Whistleblower: San Francisco Garbage Company Defrauded State of California Out of Millions

Written by Luke Thomas. Posted in Business, Labor, Law, Media, News, Politics

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Published on May 30, 2012 with 8 Comments

A press conference was held at the law offices of Scott Law Firm, 5/24/12, to announce two civil lawsuits have been filed against San Francisco-based garbage collection company Recology. The lawsuits are based on sworn testimony from a former Recology employee turned whistleblower who alleges the monopoly engaged in fraud and embezzlement, cheating the State of California and taxpayers out of million of dollars. From left to right: Coalition for San Francisco Neighborhoods Director Judith Berkowitz, Recology whistleblower Brian McVeigh, former Superior Court Judge Quentin Kopp, attorney David Anton and community organizer Tony Kelly. Photos by Luke Thomas.

By Luke Thomas

May 30, 2012

A former employee turned whistleblower leveled serious charges of fraud, embezzlement and corruption Thursday against San Francisco-based Recology, accusing the unregulated garbage collection monopoly of bilking the State of California and taxpayers out of millions of dollars.

The whisteblower allegations have been announced at a critical time for Recology which faces a day of reckoning on June 5 when voters will decide if Recology can continue its monopoly or be subject to competitive bidding in an effort to reduce garbage collection rates while addressing a lack of oversight and accountability.

At a press conference held at the law offices of Scott Law Firm, former Recology operations supervisor Brian McVeigh, whose job responsibilities included preventing fraud and theft of California Redemption Value (CRV) recyclable materials, alleged Recology employees regularly inflated CRV weights in a kickback scheme involving Recology “customers,” a scam McVeigh reported both to the Brisbane Police Department and Recology management.

McVeigh estimates as much as $1.3 million per year was fraudulently extracted from the State of California and raises doubts as to whether San Francisco’s celebrated landfill diversion rates – claimed to be the highest in the United States – are accurate and reliable.

Instead of welcoming a police investigation and praising McVeigh for exposing the scam, Recology fired him.

McVeigh said Recology refused to allow police to investigate the fraud because he suspects management was also involved in the kickback scam and wanted to avoid further exposure and scrutiny.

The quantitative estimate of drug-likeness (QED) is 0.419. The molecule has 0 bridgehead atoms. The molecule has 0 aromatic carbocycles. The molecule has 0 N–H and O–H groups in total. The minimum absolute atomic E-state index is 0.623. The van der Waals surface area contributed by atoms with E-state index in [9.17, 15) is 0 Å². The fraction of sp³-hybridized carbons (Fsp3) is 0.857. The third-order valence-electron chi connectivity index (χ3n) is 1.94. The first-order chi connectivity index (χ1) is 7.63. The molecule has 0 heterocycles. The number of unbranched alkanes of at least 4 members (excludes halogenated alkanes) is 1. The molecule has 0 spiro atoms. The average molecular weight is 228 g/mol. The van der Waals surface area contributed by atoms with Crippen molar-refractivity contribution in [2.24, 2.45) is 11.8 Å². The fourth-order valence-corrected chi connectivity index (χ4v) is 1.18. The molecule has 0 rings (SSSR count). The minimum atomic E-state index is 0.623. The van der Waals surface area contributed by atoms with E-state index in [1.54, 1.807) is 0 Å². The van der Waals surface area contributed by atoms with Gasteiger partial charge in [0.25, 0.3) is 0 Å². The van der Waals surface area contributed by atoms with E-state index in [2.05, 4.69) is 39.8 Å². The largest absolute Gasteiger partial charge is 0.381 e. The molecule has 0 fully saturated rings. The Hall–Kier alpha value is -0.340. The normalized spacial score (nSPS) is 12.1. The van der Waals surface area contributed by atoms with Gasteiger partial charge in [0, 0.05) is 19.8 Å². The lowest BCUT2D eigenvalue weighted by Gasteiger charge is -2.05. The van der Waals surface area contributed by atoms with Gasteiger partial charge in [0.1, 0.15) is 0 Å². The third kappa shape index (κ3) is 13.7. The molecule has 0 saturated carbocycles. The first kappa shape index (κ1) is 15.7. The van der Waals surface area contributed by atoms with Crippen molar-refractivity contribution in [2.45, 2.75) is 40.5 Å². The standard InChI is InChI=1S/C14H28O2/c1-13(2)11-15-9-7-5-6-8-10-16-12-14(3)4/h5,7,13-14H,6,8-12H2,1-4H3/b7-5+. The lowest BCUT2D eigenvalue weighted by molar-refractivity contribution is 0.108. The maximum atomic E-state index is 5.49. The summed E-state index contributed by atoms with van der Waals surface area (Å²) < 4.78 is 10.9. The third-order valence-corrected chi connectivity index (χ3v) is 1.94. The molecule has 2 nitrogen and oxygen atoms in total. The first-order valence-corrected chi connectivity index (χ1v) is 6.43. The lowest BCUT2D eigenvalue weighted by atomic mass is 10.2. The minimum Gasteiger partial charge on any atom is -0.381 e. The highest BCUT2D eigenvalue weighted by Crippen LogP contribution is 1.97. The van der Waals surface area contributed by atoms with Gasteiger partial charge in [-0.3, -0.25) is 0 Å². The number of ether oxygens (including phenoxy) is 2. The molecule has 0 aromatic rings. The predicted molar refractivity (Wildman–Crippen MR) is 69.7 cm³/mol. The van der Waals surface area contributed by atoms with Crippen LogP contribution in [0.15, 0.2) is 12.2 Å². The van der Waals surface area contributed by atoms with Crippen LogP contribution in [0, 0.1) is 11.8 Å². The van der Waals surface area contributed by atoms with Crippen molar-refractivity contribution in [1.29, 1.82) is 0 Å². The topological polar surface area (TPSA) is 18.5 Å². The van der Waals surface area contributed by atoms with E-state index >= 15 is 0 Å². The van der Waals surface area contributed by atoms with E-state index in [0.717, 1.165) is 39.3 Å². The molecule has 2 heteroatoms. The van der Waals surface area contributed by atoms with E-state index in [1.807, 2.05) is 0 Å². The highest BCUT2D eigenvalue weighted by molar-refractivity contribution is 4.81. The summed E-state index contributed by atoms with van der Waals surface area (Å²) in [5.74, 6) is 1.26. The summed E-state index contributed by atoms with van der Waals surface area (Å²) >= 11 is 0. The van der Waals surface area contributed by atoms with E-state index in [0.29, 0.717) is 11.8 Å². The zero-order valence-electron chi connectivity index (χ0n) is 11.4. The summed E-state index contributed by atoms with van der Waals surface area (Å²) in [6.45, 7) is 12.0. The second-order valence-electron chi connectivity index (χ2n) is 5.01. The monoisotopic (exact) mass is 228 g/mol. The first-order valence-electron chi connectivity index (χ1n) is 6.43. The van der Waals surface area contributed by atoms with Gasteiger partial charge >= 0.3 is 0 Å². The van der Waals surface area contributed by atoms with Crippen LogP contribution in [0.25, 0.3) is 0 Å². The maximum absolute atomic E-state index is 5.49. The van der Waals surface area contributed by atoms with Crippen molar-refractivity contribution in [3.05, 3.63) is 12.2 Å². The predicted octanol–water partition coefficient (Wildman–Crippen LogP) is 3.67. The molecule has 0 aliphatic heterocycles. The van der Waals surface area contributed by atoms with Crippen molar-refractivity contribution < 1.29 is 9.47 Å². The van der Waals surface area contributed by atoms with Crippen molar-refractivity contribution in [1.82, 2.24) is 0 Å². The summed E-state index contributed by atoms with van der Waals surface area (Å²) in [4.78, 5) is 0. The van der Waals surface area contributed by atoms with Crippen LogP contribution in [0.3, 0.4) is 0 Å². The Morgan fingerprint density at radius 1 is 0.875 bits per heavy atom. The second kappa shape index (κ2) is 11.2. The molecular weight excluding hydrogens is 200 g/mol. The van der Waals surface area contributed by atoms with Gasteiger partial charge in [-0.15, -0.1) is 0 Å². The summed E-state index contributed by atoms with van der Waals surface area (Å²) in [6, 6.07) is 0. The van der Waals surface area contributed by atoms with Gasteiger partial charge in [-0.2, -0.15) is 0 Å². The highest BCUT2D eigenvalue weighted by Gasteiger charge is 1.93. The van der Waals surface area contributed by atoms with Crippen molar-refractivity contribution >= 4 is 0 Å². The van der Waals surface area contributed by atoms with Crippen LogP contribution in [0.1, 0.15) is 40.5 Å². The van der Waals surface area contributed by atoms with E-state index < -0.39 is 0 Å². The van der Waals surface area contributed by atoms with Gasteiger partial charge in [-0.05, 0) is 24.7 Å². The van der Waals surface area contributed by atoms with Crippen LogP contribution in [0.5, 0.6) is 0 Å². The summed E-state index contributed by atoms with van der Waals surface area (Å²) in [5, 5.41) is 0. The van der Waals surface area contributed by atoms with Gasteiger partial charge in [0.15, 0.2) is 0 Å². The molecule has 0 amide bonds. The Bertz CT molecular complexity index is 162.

His attorneys filed two civil lawsuits in San Francisco Superior Court, one of which has been filed on behalf of the State of California with the acquiescence of California Deputy Attorney General Nicklas Akers, who filed a legal motion March 20 to unseal the lawsuit and allow it to proceed.  The lawsuits seek McVeigh’s reinstatement and compensatory damages as well as injunctive relief, attorney’s fees and economic damages – a collection of remedies that could cost Recology tens of millions of dollars.

“The State of California has paid Recology millions of dollars that it shouldn’t have for CRV funds, and the City and County of San Francisco has allowed Recology to dip into the diversion incentive pool and has obtained diversion incentive bonuses in the order of millions of dollars that they didn’t qualify for,” said McVeigh attorney David Anton. “But, because of accounting and fraud, they were able to manipulate those figures so that they got those bonuses.”

Attorney David Anton.

Recology hired McVeigh in December 2000 when the company was known as Sunset Scavenger.  After receiving positive performance evaluations, McVeigh was transferred from the Pier 96 sorting facility to supervise the California Redemption Value Buyback Center at Recology’s Tunnel Road facility.  He characterized his termination in June 2008 an act of  “retaliation.”

“I was terminated after I reported the theft of California redemption material and the fraud by the employees and the cover up by management,” McVeigh said.  “I made complaints to the board of directors, to the controllers, and reported a $1.3 million fraud – just from my department – is what I estimated over on Tunnel Road.”